3 Intellectual property and copyright
As noted in Session 5, providing accurate references to information that you use in your written work is essential at postgraduate level. You will be expected to demonstrate your ability to refer to the thoughts and ideas of others in your work accurately and appropriately, to avoid plagiarism, and to show evidence of your ability to use, manage and communicate information responsibly.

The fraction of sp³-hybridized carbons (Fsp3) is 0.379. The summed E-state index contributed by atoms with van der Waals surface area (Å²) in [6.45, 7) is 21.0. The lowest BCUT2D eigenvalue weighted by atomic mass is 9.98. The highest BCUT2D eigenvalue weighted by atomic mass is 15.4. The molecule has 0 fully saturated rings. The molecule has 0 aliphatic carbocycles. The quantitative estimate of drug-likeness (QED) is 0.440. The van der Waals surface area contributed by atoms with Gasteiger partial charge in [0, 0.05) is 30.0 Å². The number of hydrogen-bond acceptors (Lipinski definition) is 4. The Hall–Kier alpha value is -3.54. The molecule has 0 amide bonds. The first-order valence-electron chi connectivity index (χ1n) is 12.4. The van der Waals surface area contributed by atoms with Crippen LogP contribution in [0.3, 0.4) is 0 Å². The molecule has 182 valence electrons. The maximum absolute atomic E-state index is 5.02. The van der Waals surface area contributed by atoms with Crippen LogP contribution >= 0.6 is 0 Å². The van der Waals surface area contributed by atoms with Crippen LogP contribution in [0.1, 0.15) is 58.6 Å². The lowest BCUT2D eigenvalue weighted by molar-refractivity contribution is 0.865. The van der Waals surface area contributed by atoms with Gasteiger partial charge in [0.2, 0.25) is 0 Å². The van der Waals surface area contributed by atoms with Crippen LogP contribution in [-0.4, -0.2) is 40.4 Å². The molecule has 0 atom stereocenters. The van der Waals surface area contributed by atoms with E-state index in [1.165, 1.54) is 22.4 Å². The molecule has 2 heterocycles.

This section introduces what is meant by intellectual property (IP) and copyright, and the protection that is usually given by law to an author for their own work. These key concepts, often regarded as the ‘rights’ of an author, are then placed in an academic context, in terms of ownership of IP and copyright. These are broad and complex areas, which vary considerably from one field to another, and even within the same discipline area, and there are country-specific laws and protocols covering copyright and IP. Consequently, this section covers only some general principles. Should your current or future work take you further into these areas, you would be well advised to seek expert guidance on legal frameworks that operate in the relevant country and relevant issues (e.g. around commercial exploitation etc.).